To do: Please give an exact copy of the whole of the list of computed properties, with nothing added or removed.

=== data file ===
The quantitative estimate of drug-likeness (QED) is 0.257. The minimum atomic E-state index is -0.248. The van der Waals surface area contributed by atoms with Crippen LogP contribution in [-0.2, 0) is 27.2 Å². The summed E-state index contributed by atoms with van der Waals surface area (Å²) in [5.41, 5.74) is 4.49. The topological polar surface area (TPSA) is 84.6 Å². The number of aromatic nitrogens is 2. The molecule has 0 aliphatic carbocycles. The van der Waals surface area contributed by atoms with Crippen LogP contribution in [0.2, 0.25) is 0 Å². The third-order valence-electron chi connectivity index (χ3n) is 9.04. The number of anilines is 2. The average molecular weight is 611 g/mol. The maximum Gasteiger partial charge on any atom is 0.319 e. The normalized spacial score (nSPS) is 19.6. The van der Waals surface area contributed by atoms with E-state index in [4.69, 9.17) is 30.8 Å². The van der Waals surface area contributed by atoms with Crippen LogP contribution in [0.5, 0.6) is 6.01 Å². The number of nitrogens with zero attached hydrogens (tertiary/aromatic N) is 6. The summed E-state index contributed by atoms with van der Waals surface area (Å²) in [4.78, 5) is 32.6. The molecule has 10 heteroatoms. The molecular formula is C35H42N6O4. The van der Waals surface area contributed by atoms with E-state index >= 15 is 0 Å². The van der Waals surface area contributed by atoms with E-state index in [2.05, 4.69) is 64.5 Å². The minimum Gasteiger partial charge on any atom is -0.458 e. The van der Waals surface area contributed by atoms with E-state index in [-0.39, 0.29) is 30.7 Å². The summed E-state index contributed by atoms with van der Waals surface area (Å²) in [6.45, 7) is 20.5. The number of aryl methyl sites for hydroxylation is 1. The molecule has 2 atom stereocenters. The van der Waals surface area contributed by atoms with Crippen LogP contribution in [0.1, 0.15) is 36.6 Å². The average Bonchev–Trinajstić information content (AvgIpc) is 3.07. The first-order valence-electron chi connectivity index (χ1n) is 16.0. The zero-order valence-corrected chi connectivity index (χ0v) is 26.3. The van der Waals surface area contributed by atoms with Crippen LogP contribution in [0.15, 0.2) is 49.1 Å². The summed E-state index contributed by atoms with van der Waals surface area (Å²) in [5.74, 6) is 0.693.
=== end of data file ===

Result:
The quantitative estimate of drug-likeness (QED) is 0.257. The minimum atomic E-state index is -0.248. The van der Waals surface area contributed by atoms with Crippen LogP contribution in [-0.2, 0) is 27.2 Å². The summed E-state index contributed by atoms with van der Waals surface area (Å²) in [5.41, 5.74) is 4.49. The topological polar surface area (TPSA) is 84.6 Å². The number of aromatic nitrogens is 2. The molecule has 0 aliphatic carbocycles. The van der Waals surface area contributed by atoms with Crippen LogP contribution in [0.2, 0.25) is 0 Å². The third-order valence-electron chi connectivity index (χ3n) is 9.04. The number of anilines is 2. The average molecular weight is 611 g/mol. The maximum Gasteiger partial charge on any atom is 0.319 e. The normalized spacial score (nSPS) is 19.6. The van der Waals surface area contributed by atoms with E-state index in [4.69, 9.17) is 30.8 Å². The van der Waals surface area contributed by atoms with Crippen LogP contribution in [0.5, 0.6) is 6.01 Å². The number of nitrogens with zero attached hydrogens (tertiary/aromatic N) is 6. The summed E-state index contributed by atoms with van der Waals surface area (Å²) in [4.78, 5) is 32.6. The molecule has 10 heteroatoms. The molecular formula is C35H42N6O4. The van der Waals surface area contributed by atoms with E-state index >= 15 is 0 Å². The van der Waals surface area contributed by atoms with E-state index in [2.05, 4.69) is 64.5 Å². The minimum Gasteiger partial charge on any atom is -0.458 e. The van der Waals surface area contributed by atoms with E-state index in [-0.39, 0.29) is 30.7 Å². The summed E-state index contributed by atoms with van der Waals surface area (Å²) in [6.45, 7) is 20.5. The number of aryl methyl sites for hydroxylation is 1. The molecule has 2 atom stereocenters. The van der Waals surface area contributed by atoms with Crippen LogP contribution in [0.1, 0.15) is 36.6 Å². The average Bonchev–Trinajstić information content (AvgIpc) is 3.07. The first-order valence-electron chi connectivity index (χ1n) is 16.0. The zero-order valence-corrected chi connectivity index (χ0v) is 26.3. The van der Waals surface area contributed by atoms with Crippen LogP contribution in [0.15, 0.2) is 49.1 Å². The summed E-state index contributed by atoms with van der Waals surface area (Å²) in [5.74, 6) is 0.693.